Six Compelling Reasons Why Everyone Should Have An Estate Plan.

Sara F Gonzalez

Heir Hunters, a Netflix show that I've been watching, follows 30 research companies in the United Kingdom as they scramble to find surviving heirs when someone dies without a will. If the heirs can be found, the research firms are paid a fee. It's a lucrative business in the UK, where, according to the show's data, about two-thirds of Britons die without a will.

Sometimes it takes a catastrophe to remind us of the fragility of life and the importance of putting safeguards in place to protect what we value most.

One of the most effective methods to combat this is to take the somewhat uncomfortable step of making adequate planning for whatever may occur. Just as you'd want to have emergency preparations in place for your home in the event of a calamity, it's critical to have plans in place for our loved ones and most valuable assets (children, spouse, home, finances).

You might be wondering, "What is estate planning?" This is an excellent question to investigate and build a strategy for. In fact, there are at least six reasons why every one of my Charlotte customers should have an estate plan in place this year...

What Is Estate Planning and How Does It Work? In Charlotte, there are six compelling reasons why everyone should have an estate plan.

“There is greatness in doing something you hate for the sake of someone you love.”  – Shmuley Boteach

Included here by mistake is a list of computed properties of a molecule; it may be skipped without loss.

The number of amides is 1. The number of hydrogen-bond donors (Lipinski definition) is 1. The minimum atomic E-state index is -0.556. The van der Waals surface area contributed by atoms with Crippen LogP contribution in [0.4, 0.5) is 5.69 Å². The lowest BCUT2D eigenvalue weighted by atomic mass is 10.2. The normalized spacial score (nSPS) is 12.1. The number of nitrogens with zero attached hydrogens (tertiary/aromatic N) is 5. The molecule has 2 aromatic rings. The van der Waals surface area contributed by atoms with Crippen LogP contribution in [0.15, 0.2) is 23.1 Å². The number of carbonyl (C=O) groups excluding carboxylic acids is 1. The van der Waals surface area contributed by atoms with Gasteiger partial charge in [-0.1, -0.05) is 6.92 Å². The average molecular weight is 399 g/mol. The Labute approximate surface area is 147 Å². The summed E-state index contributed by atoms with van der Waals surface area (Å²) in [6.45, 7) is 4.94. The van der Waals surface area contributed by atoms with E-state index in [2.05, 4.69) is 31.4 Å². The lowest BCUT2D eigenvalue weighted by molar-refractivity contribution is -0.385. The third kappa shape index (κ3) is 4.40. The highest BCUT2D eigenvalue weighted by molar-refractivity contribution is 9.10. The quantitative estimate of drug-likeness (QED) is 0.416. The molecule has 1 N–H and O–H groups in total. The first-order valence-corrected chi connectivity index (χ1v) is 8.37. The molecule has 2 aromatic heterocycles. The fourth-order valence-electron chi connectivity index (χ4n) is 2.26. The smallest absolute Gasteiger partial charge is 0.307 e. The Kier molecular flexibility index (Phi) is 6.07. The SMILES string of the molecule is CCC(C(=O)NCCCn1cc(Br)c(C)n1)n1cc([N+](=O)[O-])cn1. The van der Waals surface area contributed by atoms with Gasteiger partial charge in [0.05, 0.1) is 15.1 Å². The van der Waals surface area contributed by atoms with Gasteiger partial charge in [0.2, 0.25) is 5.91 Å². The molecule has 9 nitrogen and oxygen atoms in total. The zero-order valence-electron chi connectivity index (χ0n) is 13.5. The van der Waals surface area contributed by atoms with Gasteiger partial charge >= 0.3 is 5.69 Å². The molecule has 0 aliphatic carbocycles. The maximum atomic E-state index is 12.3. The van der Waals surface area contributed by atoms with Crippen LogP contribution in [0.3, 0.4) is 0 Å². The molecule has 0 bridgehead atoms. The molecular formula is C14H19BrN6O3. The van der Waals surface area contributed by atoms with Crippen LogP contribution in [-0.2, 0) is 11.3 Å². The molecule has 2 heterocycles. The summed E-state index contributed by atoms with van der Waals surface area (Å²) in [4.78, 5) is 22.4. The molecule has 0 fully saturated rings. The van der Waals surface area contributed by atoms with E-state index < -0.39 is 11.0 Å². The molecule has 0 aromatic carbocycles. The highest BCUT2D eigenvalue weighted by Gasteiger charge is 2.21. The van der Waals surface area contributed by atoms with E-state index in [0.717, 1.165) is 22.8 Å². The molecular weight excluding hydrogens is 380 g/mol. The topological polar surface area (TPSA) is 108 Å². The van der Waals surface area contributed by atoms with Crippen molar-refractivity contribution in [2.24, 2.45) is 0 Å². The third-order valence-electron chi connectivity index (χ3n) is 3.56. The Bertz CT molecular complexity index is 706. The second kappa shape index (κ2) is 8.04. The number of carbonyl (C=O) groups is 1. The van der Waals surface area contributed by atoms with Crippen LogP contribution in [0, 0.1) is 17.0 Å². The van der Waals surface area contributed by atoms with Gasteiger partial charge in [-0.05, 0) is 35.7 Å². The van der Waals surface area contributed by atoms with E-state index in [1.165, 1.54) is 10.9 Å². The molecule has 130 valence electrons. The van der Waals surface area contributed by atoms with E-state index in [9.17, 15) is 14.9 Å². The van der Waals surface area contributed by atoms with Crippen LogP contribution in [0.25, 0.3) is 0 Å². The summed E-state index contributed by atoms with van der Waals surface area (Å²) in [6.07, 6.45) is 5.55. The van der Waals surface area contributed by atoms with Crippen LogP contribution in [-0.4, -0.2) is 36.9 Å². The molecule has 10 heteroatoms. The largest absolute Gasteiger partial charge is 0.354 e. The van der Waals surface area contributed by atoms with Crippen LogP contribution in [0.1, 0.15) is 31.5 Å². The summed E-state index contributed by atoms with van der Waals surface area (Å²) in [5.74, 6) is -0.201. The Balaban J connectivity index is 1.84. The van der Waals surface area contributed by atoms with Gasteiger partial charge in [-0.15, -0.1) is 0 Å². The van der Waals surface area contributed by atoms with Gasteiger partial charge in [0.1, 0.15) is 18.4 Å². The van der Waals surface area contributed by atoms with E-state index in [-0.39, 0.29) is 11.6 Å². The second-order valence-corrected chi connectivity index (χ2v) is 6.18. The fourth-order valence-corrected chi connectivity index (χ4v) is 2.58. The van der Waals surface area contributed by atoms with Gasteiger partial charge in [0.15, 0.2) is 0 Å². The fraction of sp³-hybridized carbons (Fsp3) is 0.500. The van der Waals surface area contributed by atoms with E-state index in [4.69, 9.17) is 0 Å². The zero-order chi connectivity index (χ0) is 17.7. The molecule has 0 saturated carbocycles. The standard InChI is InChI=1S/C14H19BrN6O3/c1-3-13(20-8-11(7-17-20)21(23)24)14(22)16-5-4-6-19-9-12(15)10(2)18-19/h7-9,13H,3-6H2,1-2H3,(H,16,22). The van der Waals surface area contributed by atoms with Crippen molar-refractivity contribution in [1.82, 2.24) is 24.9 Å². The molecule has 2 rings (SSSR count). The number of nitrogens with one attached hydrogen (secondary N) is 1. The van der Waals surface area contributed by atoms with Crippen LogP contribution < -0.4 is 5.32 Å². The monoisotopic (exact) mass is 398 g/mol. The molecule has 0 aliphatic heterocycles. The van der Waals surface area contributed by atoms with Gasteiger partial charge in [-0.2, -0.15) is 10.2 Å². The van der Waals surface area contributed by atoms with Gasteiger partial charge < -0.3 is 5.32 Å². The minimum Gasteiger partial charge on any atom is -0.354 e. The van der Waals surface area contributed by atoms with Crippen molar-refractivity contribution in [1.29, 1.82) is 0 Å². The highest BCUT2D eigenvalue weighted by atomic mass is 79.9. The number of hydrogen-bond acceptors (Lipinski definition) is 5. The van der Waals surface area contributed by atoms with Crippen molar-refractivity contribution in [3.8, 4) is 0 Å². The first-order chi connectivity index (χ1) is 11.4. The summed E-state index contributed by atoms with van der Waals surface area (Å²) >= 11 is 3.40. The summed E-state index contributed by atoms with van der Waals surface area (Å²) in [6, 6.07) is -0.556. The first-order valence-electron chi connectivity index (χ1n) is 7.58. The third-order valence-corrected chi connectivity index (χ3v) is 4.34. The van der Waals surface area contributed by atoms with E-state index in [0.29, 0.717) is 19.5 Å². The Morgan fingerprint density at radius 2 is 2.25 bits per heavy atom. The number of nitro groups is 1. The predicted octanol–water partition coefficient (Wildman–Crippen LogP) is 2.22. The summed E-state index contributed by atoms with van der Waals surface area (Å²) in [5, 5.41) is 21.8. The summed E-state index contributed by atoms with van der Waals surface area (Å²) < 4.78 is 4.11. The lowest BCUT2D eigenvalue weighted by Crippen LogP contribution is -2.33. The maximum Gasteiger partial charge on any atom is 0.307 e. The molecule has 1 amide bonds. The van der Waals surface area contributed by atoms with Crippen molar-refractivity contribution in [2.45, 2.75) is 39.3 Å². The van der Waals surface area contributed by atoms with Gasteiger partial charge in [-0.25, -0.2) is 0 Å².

1) Capacity reduction. What if you become unable to manage your own affairs due to incompetence? If you don't have a plan, the courts will choose someone to manage your affairs. You choose that individual with a plan (through a power of attorney).

2) Children who are minors. If you die, who will raise your children? A court will make that decision if there isn't a plan in place. You can name the guardian of your choice if you have a plan.

3) Families that are made up of two or more people. What if your family is made up of people from different marriages? Children from different marriages may not be treated as you would like if you don't have a plan. You can decide what goes to your present spouse and any children from previous marriages or marriages if you make a plan.

4) Maintaining family assets. Would you wish to keep your assets in your immediate family? If your child dies young and you don't have a plan in place, your money may end up in the hands of your child's spouse. If your child divorces his or her existing husband, the spouse could inherit half of your assets. You can create a trust with a plan to ensure that your assets continue in your family and, for example, pass to your grandkids.

5) Accounts for retirement. Do you have a 401(k) or other type of retirement account? Your chosen beneficiary for retirement account funds may not reflect your current preferences if you don't have a plan in place, which could result in costly tax ramifications for your heirs (although the rules regarding the designation of a beneficiary have been eased considerably). You can choose the best beneficiary using a plan.

6) Probate avoidance. Without a plan, your estate may face delays and additional penalties (depending on the state), and your assets may become public knowledge. You can structure things such that probate is completely avoided with a strategy.

I hope you give this some thought. I'm also happy to make a referral for an excellent estate planning solution if you need one. Simply send me an email using the email link in the upper right corner of this website.


Most importantly, I appreciate your trust and referrals.


Sara F Gonzalez

(704) 599-3355

Kohari & Gonzalez PLLC

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